By Daniel Weintraub
California’s fiscal outlook is even worse than legislators and most Capitol observers assumed when lawmakers patched together a budget in October 100 days after the start of the current fiscal year.
The nonpartisan Legislative Analyst’s office, widely respected for its work on budget issues, projected Wednesday that the state will face a $25 billion shortfall in the budget for the fiscal year that begins next July.
And the problem could be worse, if court cases break against the state or Congress and President Obama extend estate tax relief that would indirectly cost California’s treasury nearly $3 billion.
Even without those added problems, however, California faces a monumental challenge to overcome.
A big part of the problem is that optimistic assumptions built into this year’s budget about federal relief and spending cuts are not likely to materialize. An even bigger issue going forward is that temporary tax increases adopted in 2009 are about to expire at the same time that federal stimulus funds that propped up the state budget are scheduled to disappear. State general fund revenues are expected to drop by $10 billion from this year to next, from about $93 billion to $83.5 billion.
At the same time, spending would rise from about $92 billion to $102 billion unless the Legislature changes current law.
The analyst’s office, in its report, cautioned against undue panic. The state is not going bankrupt (legally, it cannot do so) nor is it likely to default on its bonds, the office said. It is possible to adopt billions of dollars in temporary solutions each year for several years while chipping away at the permanent underlying problem, the report said. If such a course were taken the state might dig out of its hole in five years. And that is the optimistic scenario.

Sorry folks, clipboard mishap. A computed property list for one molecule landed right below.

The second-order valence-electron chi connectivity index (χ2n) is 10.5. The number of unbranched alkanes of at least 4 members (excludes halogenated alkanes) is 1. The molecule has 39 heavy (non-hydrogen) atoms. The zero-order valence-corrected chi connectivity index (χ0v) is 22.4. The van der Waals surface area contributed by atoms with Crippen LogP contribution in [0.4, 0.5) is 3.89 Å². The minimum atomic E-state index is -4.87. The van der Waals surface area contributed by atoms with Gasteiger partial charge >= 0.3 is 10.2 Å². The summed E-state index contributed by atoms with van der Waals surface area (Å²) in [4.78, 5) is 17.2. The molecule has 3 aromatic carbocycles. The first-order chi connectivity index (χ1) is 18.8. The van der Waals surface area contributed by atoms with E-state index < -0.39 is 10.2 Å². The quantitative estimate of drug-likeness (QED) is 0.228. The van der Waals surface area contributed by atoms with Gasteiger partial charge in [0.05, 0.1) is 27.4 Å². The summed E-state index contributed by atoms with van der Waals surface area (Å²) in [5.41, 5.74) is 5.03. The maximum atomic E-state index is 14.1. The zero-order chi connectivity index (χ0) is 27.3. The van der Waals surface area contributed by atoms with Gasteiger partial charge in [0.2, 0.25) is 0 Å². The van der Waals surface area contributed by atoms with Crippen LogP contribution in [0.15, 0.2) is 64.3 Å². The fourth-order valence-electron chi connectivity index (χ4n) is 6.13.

The implications for health, education and social programs, and for taxpayers, are ominous.
The analyst’s projection already assumes a $2 billion dollar reduction in state funding for education next year even as the schools struggle to get by without billion in temporary federal aid that is about to expire. That would be if funding is set at the minimum guarantee in the state constitution. Lawmakers would have to go below the minimum – cutting more beyond the billions the schools will already lose — to have any effect on the project general fund deficit.
Health programs, especially Medi-Cal and the Healthy Families program that subsidizes insurance for low-income working families, will largely be spared from cuts because the federal stimulus bill and then the health reform requires the state to maintain the same level of funding for those programs as existed at the time the aid was received.
But many smaller programs, plus public assistance to the poor, the elderly and people with disabilities, will likely face major cuts.
Despite the analyst’s confidence that the state can work through this crisis, it remains possible that political rather than economic factors could drive the state over the edge. It is hard to imagine legislators closing this gap without new revenue. But Republicans have been steadfast against new taxes in recent years, with only a handful voting for temporary tax hikes in 2009, and even they were punished by their party and peers. A repeat of that scenario seems unlikely, especially with most of the rest of the country moving to the right and California’s voters siding against tax and fee hikes with their votes on propositions on the Nov. 2 ballot.
If another long stalemate ensues next year and the state runs out of money to pay its bills, it is possible that a federal court would intervene to set priorities for who should be paid, and when, especially since the courts have been so quick to stop the state from cutting certain programs in the past.
In short, this situation seems likely to get worse before it gets better.